Oops.. A couple of photos of naked KLM aircraft were spread across the internet last weekend. So I made it my mission to figure out what had gone wrong.
One of the naked 747’s
I asked the KLM media department about what our statement was. Their message was clear: “We don’t want our aircraft flying around naked”. I agreed. They should at least wear a coat(ing), so that everyone knows who they belong to.
Deciding it would be best to find out what had happened straight from the horse’s mouth, I went to a KLM Hangar to ask a plane. I stood in front of this massive, magnificent 747 and put my question. “Brrrrrrrrrmmmmmmm, wiiiieeeeeeeeh, brrrrrrrrm”, it responded. Fairly cryptic, I thought.
This close up reveals … the first layer
A KLM engineer, who came by, told me that one of the Boeing 777s in the photos doesn’t want to fly in the open anymore, she’s too embarrassed. The other aircraft keep looking at her, the airport radio tower contacts her more often than before and the wind whistles continuously when she’s up in the air. I felt sorry for this Boeing 777.
A Boeing 777 ‘full frontal’
The engineer continued with some more ‘insight information’: these planes get stripped naked every five to eight years. This isn’t usually a problem, because the hangar is a safe environment and the aircraft are comfortable enough about revealing themselves. But nowadays, with the rise of social media, it’s a cinch to share pictures with friends, family or the world. Photos can be so easily leaked. You also get loads of hits if you Google ”painting KLM aircraft”.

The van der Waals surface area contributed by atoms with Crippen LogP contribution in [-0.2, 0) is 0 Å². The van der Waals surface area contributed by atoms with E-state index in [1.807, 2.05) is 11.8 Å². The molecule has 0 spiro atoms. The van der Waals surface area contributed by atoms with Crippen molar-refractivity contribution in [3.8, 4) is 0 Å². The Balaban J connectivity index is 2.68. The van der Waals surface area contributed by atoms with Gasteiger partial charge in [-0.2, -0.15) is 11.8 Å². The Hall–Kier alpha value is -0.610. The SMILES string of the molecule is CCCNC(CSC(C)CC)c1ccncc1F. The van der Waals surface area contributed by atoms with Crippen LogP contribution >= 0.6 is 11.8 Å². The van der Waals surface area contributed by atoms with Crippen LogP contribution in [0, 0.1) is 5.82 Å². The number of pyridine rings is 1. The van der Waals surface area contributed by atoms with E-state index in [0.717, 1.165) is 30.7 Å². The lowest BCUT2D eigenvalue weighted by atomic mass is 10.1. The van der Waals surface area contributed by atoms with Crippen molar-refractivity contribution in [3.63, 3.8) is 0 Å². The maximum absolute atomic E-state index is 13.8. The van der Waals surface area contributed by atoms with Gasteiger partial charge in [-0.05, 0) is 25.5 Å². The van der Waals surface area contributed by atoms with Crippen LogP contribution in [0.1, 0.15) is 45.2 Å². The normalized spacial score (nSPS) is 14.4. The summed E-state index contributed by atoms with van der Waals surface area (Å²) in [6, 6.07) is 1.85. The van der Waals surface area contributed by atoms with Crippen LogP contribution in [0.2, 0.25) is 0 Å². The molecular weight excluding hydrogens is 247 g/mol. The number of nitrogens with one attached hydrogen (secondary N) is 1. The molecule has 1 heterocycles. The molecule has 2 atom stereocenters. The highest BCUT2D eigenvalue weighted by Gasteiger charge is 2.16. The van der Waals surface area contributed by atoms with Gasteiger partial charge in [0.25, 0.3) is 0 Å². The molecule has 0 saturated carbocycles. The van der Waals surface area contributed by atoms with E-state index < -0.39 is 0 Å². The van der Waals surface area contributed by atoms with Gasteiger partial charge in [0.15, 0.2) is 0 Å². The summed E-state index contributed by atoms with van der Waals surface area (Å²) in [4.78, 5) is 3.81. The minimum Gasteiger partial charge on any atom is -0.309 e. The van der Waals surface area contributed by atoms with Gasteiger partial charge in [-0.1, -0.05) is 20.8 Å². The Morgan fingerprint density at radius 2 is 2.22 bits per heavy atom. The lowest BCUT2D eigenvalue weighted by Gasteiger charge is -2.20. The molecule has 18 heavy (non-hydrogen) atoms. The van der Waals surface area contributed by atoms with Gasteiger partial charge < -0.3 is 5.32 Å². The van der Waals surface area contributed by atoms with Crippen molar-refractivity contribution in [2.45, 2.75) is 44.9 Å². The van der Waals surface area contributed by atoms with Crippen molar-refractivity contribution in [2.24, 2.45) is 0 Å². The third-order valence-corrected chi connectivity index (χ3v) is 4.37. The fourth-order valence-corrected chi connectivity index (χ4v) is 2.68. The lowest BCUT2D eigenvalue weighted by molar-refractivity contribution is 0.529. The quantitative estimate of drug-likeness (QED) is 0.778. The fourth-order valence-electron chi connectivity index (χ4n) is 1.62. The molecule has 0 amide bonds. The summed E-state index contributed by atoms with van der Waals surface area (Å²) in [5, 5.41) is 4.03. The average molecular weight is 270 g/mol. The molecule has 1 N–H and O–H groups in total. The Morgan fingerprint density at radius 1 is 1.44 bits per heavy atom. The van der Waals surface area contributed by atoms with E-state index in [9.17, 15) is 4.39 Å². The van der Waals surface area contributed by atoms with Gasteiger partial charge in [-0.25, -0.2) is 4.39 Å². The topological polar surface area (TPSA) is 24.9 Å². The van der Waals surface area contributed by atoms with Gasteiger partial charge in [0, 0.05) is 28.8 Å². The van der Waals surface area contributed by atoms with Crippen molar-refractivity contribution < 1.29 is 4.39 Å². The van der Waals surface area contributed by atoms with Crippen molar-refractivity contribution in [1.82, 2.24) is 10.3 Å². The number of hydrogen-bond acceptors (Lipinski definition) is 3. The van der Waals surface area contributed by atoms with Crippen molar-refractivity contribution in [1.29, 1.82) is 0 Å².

So perhaps it’s not that much of a problem, after all. Perhaps it’s just, well, operation as usual.
I was about to leave the hangar when I bumped into the KLM Decoration Operating Officer. He told me that this procedure is, in fact, absolutely normal. ‘Going naked’ is part of the painting process. They know that this is one of the procedures from day one at KLM. He even referred to another blog, written by a former colleague of mine, which describes how to paint a plane.
So does this mean that our aircraft can fly around naked all over the internet? Well, yes they can. But please don’t bully our Boeing 777 ;-).